DID YOU KNOW...That 7 times as many women die from heart disease as cancer?

Prepared by John. A. Sawdon M.Sc. Public Education & Special Projects Director,
Cardiac Health Foundation of Canada, December 5, 2018

Introduction

Unfortunately, in North America we continue to believe that heart disease primarily affects men. Although Women’s College Hospital in Toronto has drawn attention to the fact that women are both under-represented in clinical trials including being underserved by cardiovascular professions (in addition to offering women-centred cardiac rehabilitation programs), it wasn’t until Heart & Stroke published Ms. Misunderstood Heart Report in February 2018 that heightened media attention on this issue was achieved.

This report indicated that women were under-researched, under diagnosed, under treated and under supported during recovery.1 This report also indicated that early heart attack warning signs were missed in 78% of women. Carolyn Thomas of Victoria BC, author of Heart Sisters Blog and A Woman’s Guide to Living With Heart Disease 2 who suffered a heart attack is one of those women. Even though she worked at the hospital’s hospice, her first trip to emergency resulted in being sent home with a diagnosis of indigestion. Her second Heart attack happened on an airplane on her return trip from Ottawa. Even though she browbeat herself with negative self-talk that indicated she was probably having indigestion again, this time the emergency department took her seriously and saved her life. Nancy Bradley 3 of Kamloops also experienced early signs of a heart attack and was sent home with the diagnosis of heart burn/indigestion. Two weeks later while walking her dog Marley, she experienced difficulty walking, including dizziness, sweating and shortness of breath. Fortunately she made it home, called 911 and passed out while speaking with the 911 operator.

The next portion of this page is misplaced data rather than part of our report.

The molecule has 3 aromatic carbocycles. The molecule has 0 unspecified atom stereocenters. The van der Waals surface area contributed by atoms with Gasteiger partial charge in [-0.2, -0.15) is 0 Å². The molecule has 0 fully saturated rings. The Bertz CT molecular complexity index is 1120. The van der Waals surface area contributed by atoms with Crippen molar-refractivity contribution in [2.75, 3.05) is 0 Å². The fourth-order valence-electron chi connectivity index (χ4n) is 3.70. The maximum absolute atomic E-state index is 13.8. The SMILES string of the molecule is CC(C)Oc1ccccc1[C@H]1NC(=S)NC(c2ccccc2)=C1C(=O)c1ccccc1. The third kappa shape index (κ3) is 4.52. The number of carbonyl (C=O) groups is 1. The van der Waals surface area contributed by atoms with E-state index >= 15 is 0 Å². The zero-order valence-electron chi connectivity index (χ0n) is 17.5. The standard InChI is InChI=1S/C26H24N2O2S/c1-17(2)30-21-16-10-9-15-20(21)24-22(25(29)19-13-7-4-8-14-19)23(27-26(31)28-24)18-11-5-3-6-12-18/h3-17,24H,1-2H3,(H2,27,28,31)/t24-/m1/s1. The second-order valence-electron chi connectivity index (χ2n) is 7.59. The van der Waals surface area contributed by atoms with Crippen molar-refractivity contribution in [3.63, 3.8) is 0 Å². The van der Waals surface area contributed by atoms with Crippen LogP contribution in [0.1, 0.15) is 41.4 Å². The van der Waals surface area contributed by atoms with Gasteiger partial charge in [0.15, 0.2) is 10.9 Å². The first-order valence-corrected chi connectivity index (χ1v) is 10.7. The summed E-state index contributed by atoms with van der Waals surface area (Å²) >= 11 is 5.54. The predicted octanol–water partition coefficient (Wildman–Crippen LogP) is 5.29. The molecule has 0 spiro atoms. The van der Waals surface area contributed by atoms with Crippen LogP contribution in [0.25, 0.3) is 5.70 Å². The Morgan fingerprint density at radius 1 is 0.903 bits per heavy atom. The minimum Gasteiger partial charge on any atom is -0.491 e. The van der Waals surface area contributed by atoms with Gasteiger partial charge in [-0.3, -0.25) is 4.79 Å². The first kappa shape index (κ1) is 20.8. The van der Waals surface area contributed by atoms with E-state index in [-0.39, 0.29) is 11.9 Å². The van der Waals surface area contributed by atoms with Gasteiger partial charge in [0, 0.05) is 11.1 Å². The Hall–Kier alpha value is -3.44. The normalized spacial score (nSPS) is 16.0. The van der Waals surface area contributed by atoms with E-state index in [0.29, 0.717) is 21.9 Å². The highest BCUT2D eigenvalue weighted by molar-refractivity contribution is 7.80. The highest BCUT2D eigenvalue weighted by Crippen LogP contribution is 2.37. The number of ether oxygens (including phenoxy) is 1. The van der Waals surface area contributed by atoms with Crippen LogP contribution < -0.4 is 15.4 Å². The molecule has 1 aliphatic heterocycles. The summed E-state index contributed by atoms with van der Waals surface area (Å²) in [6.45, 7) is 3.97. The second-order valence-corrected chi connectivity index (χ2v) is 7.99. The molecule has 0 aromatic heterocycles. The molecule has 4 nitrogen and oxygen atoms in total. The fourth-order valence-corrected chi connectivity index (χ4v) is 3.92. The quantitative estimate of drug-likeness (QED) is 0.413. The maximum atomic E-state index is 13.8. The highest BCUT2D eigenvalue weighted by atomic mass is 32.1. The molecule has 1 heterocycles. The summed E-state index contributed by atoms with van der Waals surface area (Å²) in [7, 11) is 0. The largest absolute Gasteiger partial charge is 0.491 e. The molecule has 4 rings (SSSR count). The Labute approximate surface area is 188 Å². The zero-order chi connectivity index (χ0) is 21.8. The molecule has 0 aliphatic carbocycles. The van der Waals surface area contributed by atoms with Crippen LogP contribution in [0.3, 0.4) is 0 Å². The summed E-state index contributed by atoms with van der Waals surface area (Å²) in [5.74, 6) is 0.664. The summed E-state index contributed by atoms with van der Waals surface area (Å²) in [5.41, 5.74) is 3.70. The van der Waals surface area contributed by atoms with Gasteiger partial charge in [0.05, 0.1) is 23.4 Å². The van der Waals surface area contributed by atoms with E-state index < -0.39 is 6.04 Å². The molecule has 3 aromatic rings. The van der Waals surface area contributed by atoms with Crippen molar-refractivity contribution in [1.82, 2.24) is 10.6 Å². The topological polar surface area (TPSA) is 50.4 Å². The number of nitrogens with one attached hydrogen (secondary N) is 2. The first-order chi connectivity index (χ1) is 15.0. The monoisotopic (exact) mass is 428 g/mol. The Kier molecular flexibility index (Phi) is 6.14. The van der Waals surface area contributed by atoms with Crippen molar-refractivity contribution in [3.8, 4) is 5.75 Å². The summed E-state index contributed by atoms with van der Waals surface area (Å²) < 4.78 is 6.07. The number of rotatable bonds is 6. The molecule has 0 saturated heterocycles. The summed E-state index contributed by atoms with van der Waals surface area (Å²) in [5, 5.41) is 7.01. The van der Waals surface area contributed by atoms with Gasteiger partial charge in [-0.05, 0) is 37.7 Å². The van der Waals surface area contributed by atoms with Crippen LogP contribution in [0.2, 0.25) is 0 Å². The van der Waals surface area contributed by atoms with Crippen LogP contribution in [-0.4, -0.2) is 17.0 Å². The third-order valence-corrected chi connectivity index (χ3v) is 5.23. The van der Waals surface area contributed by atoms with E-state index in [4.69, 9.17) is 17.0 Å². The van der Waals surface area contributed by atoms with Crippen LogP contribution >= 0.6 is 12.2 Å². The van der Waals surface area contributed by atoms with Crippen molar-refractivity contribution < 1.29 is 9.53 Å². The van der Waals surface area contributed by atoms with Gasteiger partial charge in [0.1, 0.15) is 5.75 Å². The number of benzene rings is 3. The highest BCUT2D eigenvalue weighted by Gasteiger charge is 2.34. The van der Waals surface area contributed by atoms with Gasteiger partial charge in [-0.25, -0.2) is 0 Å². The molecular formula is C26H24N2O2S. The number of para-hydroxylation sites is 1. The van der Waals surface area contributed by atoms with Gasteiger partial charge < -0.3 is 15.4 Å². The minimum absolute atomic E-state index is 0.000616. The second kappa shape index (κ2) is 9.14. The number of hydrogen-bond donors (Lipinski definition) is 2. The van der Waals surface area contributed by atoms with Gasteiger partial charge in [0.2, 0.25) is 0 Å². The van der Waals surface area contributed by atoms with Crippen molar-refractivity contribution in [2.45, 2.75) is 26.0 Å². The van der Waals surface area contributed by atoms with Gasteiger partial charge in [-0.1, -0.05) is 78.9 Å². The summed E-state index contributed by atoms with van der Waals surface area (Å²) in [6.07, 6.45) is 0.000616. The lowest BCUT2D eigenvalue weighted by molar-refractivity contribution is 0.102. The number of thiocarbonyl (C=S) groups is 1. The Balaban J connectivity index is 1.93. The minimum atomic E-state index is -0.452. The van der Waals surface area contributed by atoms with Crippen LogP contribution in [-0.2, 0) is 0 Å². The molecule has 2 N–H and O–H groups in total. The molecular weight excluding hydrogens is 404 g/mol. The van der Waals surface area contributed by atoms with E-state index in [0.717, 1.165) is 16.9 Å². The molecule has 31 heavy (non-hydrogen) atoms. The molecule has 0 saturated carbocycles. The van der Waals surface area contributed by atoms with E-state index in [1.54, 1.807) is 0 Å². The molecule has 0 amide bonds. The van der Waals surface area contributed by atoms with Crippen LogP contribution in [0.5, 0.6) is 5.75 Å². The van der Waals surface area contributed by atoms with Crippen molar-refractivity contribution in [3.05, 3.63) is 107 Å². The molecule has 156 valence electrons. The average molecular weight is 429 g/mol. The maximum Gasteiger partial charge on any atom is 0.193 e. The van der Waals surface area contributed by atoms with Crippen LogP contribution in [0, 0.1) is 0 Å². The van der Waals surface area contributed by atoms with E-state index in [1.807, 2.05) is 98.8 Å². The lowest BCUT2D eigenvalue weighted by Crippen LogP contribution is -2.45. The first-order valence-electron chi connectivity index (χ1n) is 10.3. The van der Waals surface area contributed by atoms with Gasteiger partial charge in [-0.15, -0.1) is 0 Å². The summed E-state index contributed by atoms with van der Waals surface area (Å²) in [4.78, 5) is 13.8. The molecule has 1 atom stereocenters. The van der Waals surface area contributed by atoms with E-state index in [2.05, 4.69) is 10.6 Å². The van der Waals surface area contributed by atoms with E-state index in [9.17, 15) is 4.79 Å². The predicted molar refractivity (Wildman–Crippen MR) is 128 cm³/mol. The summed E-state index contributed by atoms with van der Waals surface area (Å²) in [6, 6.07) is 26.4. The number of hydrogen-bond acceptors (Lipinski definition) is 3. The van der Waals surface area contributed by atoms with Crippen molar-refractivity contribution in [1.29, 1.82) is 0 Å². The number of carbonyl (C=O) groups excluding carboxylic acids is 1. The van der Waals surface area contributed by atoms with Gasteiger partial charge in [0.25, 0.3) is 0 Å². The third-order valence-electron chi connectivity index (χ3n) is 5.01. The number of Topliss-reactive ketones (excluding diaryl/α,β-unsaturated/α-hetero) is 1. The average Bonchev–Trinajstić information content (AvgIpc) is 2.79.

Both of these examples reflect what happens when we as a society, only see heart disease as a man’s disease. It is the reason why a woman in Canada dies every twenty minutes from heart disease. Both Carolyn and Nancy are fortunate to be alive. In Canada two thirds of all clinical trials related to heart disease only involve men.


The other major problem is that women’s symptoms are different than men. One of the perplexing facts about heart disease with women is that a heart attack can occur even without any arteries being blocked. This can happen with a “coronary artery spasm”, in which the artery of the heart suddenly closes upon itself. It can also happen with “spontaneous coronary artery dissection” in which the inside of the heart artery tears and a blood clot forms.(Scott Lear MD Myth of the “widow maker”) Often with the majority of men, a heart attack is experienced as a heavy pressure on the chest as if an elephant is sitting there making breathing difficult. Additionally men may experience sweating, nausea and chest or upper arm shoulder pain. For women the symptoms may be experienced as shortness of breath, dizziness, nausea, cold sweats, loss of appetite, overwhelming weakness sense of fatigue, pain in the jaw or neck, and a general sense of malaise.42% of women suffering a heart attack do not experience chest pain.4 The complicating factors for women emerge from their sense of “care-taking for others” instead of themselves. When conducting seminars I often survey women on the question “What happens to you when you feel unwell and you are either getting dinner for your family or undertaking some other task for your household?” The standard answer I receive is “I normally just sit for a minute and then get about my business”. This is one of the major reasons that women ignore signs and symptoms of a heart attack and often do not make it to hospital in time to save their lives. The other is reflected in heart and stroke’s survey of 2000 women whereby only 37% of 19 to 29 year olds compared to 58% of women aged 50 to 69 believe that heart disease can be different for women than men. This finding suggests that we have a huge public education task in alerting health care professionals, women specifically and the general public that heart disease continues to be the leading cause of death for women. 5 This includes the fact that most Canadian women have at least one risk factor for heart disease and stroke, with ethnicity influencing the risk.6 Dr. Sheila O’Keefe-McCarthy a Professor of Nursing at Brock University and researcher on prodromal signs for women experiencing a heart attack, has created a prodromal symptom screening scale to assist in early identification of women experiencing a heart attack. A resource designed to answer questions about early warning signs and to foster dialogue on heart disease can be accessed at www.catchheartdiseaseearly.ca.